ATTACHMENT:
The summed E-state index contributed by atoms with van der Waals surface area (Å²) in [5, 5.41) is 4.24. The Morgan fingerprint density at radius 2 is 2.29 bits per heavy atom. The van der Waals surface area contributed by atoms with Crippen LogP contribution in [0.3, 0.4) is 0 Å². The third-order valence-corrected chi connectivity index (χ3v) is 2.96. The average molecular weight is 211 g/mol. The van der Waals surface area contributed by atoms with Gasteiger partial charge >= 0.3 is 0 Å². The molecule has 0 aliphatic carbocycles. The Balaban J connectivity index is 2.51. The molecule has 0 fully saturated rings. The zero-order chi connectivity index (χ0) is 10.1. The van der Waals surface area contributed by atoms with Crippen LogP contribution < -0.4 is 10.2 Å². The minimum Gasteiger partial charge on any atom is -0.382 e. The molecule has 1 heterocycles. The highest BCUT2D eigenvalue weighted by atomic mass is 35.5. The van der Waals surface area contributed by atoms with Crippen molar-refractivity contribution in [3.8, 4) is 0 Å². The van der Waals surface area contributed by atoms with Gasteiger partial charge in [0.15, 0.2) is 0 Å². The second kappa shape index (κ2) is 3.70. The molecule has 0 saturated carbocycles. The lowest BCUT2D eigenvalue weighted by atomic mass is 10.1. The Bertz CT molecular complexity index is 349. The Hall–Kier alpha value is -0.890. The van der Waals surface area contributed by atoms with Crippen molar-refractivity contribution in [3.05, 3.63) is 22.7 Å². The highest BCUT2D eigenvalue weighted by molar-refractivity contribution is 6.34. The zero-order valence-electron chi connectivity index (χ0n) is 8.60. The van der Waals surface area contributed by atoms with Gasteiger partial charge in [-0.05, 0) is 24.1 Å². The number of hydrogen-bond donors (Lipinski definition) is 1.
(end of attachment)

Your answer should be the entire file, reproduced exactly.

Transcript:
The summed E-state index contributed by atoms with van der Waals surface area (Å²) in [5, 5.41) is 4.24. The Morgan fingerprint density at radius 2 is 2.29 bits per heavy atom. The van der Waals surface area contributed by atoms with Crippen LogP contribution in [0.3, 0.4) is 0 Å². The third-order valence-corrected chi connectivity index (χ3v) is 2.96. The average molecular weight is 211 g/mol. The van der Waals surface area contributed by atoms with Gasteiger partial charge >= 0.3 is 0 Å². The molecule has 0 aliphatic carbocycles. The Balaban J connectivity index is 2.51. The molecule has 0 fully saturated rings. The zero-order chi connectivity index (χ0) is 10.1. The van der Waals surface area contributed by atoms with Crippen LogP contribution < -0.4 is 10.2 Å². The minimum Gasteiger partial charge on any atom is -0.382 e. The molecule has 1 heterocycles. The highest BCUT2D eigenvalue weighted by atomic mass is 35.5. The van der Waals surface area contributed by atoms with Crippen molar-refractivity contribution in [3.8, 4) is 0 Å². The van der Waals surface area contributed by atoms with Gasteiger partial charge in [0.15, 0.2) is 0 Å². The second kappa shape index (κ2) is 3.70. The molecule has 0 saturated carbocycles. The lowest BCUT2D eigenvalue weighted by atomic mass is 10.1. The Bertz CT molecular complexity index is 349. The Hall–Kier alpha value is -0.890. The van der Waals surface area contributed by atoms with Crippen molar-refractivity contribution in [3.05, 3.63) is 22.7 Å². The highest BCUT2D eigenvalue weighted by molar-refractivity contribution is 6.34. The zero-order valence-electron chi connectivity index (χ0n) is 8.60. The van der Waals surface area contributed by atoms with Gasteiger partial charge in [-0.05, 0) is 24.1 Å². The number of hydrogen-bond donors (Lipinski definition) is 1.